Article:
Talking Points: Not everyone can be the Packers



What’s the buzz from the world of sports? Here are some items that will have people talking:


When teams like the St. Louis Rams and Minnesota Vikings want new or upgraded stadiums, they face all sorts of financing hurdles, from skeptical civic leaders to tightfisted taxpayers and lawmakers and sometimes all of the above.

It’s not that complicated in Titletown.

In a clear example of how rabid their cheesehead fans are, the Green Bay Packers have raised $67 million the past six weeks by selling shares of stock for $250 apiece. The stock has no cash value, but it does grant shareholders the official privilege of calling themselves owners of the NFL’s only publicly owned team.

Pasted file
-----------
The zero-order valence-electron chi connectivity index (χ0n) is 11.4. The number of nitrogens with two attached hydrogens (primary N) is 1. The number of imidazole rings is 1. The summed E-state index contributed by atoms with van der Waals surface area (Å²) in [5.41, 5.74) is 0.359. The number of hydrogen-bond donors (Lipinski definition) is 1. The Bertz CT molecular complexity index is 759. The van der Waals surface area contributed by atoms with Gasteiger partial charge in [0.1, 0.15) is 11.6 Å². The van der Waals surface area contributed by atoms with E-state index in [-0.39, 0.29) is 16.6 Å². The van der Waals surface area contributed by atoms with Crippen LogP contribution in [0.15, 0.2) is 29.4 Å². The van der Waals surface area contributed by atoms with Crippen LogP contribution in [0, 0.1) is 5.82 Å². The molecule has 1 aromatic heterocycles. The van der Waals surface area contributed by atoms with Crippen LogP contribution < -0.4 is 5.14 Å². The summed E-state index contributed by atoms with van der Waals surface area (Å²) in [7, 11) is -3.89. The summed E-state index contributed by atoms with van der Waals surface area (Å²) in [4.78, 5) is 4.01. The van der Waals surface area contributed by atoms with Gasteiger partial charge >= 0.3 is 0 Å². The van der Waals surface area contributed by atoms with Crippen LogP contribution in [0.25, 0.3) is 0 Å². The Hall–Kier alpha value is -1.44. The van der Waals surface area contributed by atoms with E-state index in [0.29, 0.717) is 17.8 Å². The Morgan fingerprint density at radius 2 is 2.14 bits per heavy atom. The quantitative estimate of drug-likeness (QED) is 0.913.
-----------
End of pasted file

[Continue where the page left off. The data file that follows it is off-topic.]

Other teams can only wish their financial issues were as easy to resolve. The Rams just rejected a $124 million proposal from St. Louis officials to make stadium improvements that would have cost taxpayers about $60 million, and the Vikings are currently wrangling with Minnesota leaders over a new $975 million stadium that could involve nearly $550 million in taxpayer contributions.

The Packers added more than 250,000 new shareholders and now have more than 360,000 part-owners.


Maybe the New York Yankees should sell some stock. Apparently, the traditional big spenders will be cutting back.

Managing general partner Hal Steinbrenner wants to lower the team’s payroll to $189 million over the next few years. This year’s payroll is about $210 million.

“I’m just not convinced we need to be as high as we’ve been in the past to field a championship-caliber team,” Steinbrenner said.

Said Yankees fans everywhere: “Really!?!”

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